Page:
Welcome to the last day of our Winterfest Photofest. I know you’ll enjoy this last set of pictures that all have a quiet, contemplative quality.
First, more delicious photos by Dan Cates, who was introduced to us yesterday. I think Dan’s photos have a lovely, tranquil feel to them, and this grouping is no exception.
Next, two evocative and moody photos from the camera of Marcus Ranum (Stderr)
Finally, a serene and perfectly titled photo from JacqueG.
I’d like to thank everyone who submitted photos and made Winterfest such a success. I’d also like to thank everyone who made donations to our Winterfest fundraising campaign. If you haven’t done that yet and would like to contribute, you can do so here.
I’d also like to remind everyone that Affinity loves getting photo submissions any time of the year, so if you have any photos you’d like to share, please feel free to send them in. Our address is always in the left sidebar, underneath the colourful percolating head.
This is my first attempt at making a video, and it shows. The Pace is slow, it’s a bit rough in places and there’s some wind noise in the background that I couldn’t get rid of. It’s been a pretty steep learning curve for me, and I’ve barely scratched the surface. I had planned to add a bit of music, but I couldn’t find anything that I liked better than the sound of rustling leaves, so the soundtrack is just us walking with a bit of commentary from me. I had also hoped to end the video with Jack and I singing, but Jack’s been under the weather and hasn’t been in the mood to make music. He is slowly improving, though, so perhaps next month we’ll make another short movie full of raucous, rollicking fun.
I hope you can get a sense of how much both Jack and I enjoy walking in the woods.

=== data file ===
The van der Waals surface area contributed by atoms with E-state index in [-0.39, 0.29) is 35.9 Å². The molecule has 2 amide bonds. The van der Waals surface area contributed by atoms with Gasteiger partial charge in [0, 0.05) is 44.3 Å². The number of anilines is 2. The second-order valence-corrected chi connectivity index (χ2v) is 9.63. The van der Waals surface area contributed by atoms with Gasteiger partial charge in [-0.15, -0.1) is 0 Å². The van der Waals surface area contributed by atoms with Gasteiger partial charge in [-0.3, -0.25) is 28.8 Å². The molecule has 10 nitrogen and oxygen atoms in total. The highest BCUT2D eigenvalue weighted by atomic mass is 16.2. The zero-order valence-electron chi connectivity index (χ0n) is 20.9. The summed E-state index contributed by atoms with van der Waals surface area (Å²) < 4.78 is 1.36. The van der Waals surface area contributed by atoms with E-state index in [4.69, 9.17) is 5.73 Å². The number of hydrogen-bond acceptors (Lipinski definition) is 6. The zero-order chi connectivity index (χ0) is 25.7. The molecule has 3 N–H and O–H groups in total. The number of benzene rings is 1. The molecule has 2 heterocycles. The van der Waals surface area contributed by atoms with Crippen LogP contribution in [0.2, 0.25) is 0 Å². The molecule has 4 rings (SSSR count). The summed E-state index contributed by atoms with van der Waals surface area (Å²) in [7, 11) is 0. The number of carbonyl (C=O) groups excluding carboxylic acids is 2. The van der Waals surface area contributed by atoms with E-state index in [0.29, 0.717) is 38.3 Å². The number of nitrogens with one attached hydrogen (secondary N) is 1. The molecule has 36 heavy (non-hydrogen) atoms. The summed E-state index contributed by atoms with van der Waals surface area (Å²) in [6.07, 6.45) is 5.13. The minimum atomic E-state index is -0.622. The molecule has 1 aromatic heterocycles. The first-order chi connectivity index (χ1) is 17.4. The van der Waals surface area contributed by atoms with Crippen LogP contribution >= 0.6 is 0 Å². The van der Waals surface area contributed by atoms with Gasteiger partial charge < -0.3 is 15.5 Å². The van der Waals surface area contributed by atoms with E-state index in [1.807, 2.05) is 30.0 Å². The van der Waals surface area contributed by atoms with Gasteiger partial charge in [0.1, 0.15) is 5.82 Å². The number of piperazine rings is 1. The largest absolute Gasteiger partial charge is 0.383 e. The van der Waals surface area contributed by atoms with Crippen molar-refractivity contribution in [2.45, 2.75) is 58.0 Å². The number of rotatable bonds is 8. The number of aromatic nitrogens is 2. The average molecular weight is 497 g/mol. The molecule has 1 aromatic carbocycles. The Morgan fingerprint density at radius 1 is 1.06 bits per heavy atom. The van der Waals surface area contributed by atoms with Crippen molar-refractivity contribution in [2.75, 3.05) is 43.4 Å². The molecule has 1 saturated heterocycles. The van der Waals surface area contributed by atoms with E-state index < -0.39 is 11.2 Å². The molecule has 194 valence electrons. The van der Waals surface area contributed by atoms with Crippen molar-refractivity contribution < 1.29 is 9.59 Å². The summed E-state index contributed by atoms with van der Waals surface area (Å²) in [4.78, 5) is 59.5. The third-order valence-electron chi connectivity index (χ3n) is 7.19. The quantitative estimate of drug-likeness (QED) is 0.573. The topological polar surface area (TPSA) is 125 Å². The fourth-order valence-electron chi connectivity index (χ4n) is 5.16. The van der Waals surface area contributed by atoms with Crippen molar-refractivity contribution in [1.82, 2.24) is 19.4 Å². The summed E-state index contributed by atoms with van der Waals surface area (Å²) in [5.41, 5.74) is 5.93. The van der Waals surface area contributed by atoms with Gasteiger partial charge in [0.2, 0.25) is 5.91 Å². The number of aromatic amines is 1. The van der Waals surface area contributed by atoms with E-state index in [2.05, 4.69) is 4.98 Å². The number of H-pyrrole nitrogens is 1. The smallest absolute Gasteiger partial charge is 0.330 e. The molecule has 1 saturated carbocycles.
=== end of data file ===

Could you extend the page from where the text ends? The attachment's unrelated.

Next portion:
Welcome! Today we have 2 submissions that are all about looking at things close up, including a few birds and a wannabe bird at the end who will make you smile. Let’s go take a look.
First, a well-captured, tall bird with beautiful amber eyes from Pieter L. Harreman. It reminds me of the heron who lives in or park, but the white hghlights of this bird make him look more dapper and elegant.
Next, a set of photos full of pattern and texture from the camera of Dan Cates. (you’ll be seeing more of Dan’s photos tomorrow on our Winterfest wrap-up)
Thanks to you both for taking the time to send these photos in. They all make wonderful additions to our Winterfest collection.
Welcome back. The first set of photos today is wildly creative and comes from the mind and camera of Avalus. I’ll let him explain,
I don’t have a Christmas tree at home, but in the lab, a reaction I did today provided a splendid alternative. Here are some glittery fotos. Below them, I will go a bit into the details of what you see there.
These shiny metal balls are beads of molten potassium sitting on top and inside of a potassium alcoholate/alcohol compound (the white crystalline, snowlike stuff) that slowly dissolves into the boiling hexane.
What happens here is that the potassium replaces the hydrogen of the OH group of the alcohol, forming a potassium-alcoholate and gaseous hydrogen, so the metal will slowly disappear over the next few days. In the end, the resulting potassium alcoholate will be liquid at room temperature, which is pretty cool, because most alcoholates are solids with high melting points.
This stuff will be used in my PhD research of weird alkalimetal organic complexes.